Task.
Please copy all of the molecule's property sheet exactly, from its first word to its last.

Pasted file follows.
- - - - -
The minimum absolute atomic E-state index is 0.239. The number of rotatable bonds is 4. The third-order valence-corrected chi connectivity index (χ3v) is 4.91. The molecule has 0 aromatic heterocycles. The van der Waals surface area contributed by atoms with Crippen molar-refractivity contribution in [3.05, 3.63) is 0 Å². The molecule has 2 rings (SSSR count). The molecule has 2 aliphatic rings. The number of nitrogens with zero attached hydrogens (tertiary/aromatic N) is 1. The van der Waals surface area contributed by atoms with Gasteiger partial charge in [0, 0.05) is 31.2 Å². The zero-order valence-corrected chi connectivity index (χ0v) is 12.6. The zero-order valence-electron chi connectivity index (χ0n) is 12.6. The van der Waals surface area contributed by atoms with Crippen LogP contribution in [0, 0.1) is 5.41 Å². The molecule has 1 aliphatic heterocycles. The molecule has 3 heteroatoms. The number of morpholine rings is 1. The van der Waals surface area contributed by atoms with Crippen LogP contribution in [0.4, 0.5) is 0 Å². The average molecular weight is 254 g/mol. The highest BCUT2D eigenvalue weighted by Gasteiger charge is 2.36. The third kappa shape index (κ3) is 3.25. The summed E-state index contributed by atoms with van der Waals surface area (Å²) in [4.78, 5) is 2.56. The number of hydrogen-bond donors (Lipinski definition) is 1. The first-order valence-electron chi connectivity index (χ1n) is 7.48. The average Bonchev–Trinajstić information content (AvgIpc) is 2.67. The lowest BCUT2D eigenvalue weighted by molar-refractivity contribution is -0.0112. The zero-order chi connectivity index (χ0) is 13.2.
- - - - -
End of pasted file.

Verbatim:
The minimum absolute atomic E-state index is 0.239. The number of rotatable bonds is 4. The third-order valence-corrected chi connectivity index (χ3v) is 4.91. The molecule has 0 aromatic heterocycles. The van der Waals surface area contributed by atoms with Crippen molar-refractivity contribution in [3.05, 3.63) is 0 Å². The molecule has 2 rings (SSSR count). The molecule has 2 aliphatic rings. The number of nitrogens with zero attached hydrogens (tertiary/aromatic N) is 1. The van der Waals surface area contributed by atoms with Gasteiger partial charge in [0, 0.05) is 31.2 Å². The zero-order valence-corrected chi connectivity index (χ0v) is 12.6. The zero-order valence-electron chi connectivity index (χ0n) is 12.6. The van der Waals surface area contributed by atoms with Crippen LogP contribution in [0, 0.1) is 5.41 Å². The molecule has 1 aliphatic heterocycles. The molecule has 3 heteroatoms. The number of morpholine rings is 1. The van der Waals surface area contributed by atoms with Crippen LogP contribution in [0.4, 0.5) is 0 Å². The average molecular weight is 254 g/mol. The highest BCUT2D eigenvalue weighted by Gasteiger charge is 2.36. The third kappa shape index (κ3) is 3.25. The summed E-state index contributed by atoms with van der Waals surface area (Å²) in [4.78, 5) is 2.56. The number of hydrogen-bond donors (Lipinski definition) is 1. The first-order valence-electron chi connectivity index (χ1n) is 7.48. The average Bonchev–Trinajstić information content (AvgIpc) is 2.67. The lowest BCUT2D eigenvalue weighted by molar-refractivity contribution is -0.0112. The zero-order chi connectivity index (χ0) is 13.2.